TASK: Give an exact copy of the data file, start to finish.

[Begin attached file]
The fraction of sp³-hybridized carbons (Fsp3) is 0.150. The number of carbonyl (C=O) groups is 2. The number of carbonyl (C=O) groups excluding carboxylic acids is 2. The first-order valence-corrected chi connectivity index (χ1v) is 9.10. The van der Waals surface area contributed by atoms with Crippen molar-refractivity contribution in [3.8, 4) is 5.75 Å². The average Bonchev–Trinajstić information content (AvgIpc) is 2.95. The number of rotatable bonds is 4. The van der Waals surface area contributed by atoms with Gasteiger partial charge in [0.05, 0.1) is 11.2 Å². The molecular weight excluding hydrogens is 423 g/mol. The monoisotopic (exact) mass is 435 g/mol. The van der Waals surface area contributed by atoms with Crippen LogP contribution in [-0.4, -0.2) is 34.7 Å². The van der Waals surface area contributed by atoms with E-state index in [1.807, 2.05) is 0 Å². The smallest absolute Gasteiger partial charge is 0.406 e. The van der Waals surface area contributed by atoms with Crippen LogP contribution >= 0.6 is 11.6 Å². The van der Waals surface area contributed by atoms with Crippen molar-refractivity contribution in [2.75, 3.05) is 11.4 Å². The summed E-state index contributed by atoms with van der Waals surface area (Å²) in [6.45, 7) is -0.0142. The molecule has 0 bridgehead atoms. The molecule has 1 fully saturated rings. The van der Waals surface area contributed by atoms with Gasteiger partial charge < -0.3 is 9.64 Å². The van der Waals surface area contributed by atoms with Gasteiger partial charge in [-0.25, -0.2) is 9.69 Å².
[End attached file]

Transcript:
The fraction of sp³-hybridized carbons (Fsp3) is 0.150. The number of carbonyl (C=O) groups is 2. The number of carbonyl (C=O) groups excluding carboxylic acids is 2. The first-order valence-corrected chi connectivity index (χ1v) is 9.10. The van der Waals surface area contributed by atoms with Crippen molar-refractivity contribution in [3.8, 4) is 5.75 Å². The average Bonchev–Trinajstić information content (AvgIpc) is 2.95. The number of rotatable bonds is 4. The van der Waals surface area contributed by atoms with Gasteiger partial charge in [0.05, 0.1) is 11.2 Å². The molecular weight excluding hydrogens is 423 g/mol. The monoisotopic (exact) mass is 435 g/mol. The van der Waals surface area contributed by atoms with Crippen LogP contribution in [-0.4, -0.2) is 34.7 Å². The van der Waals surface area contributed by atoms with E-state index in [1.807, 2.05) is 0 Å². The smallest absolute Gasteiger partial charge is 0.406 e. The van der Waals surface area contributed by atoms with Crippen LogP contribution >= 0.6 is 11.6 Å². The van der Waals surface area contributed by atoms with Crippen molar-refractivity contribution in [2.75, 3.05) is 11.4 Å². The summed E-state index contributed by atoms with van der Waals surface area (Å²) in [6.45, 7) is -0.0142. The molecule has 0 bridgehead atoms. The molecule has 1 fully saturated rings. The van der Waals surface area contributed by atoms with Gasteiger partial charge < -0.3 is 9.64 Å². The van der Waals surface area contributed by atoms with Gasteiger partial charge in [-0.25, -0.2) is 9.69 Å².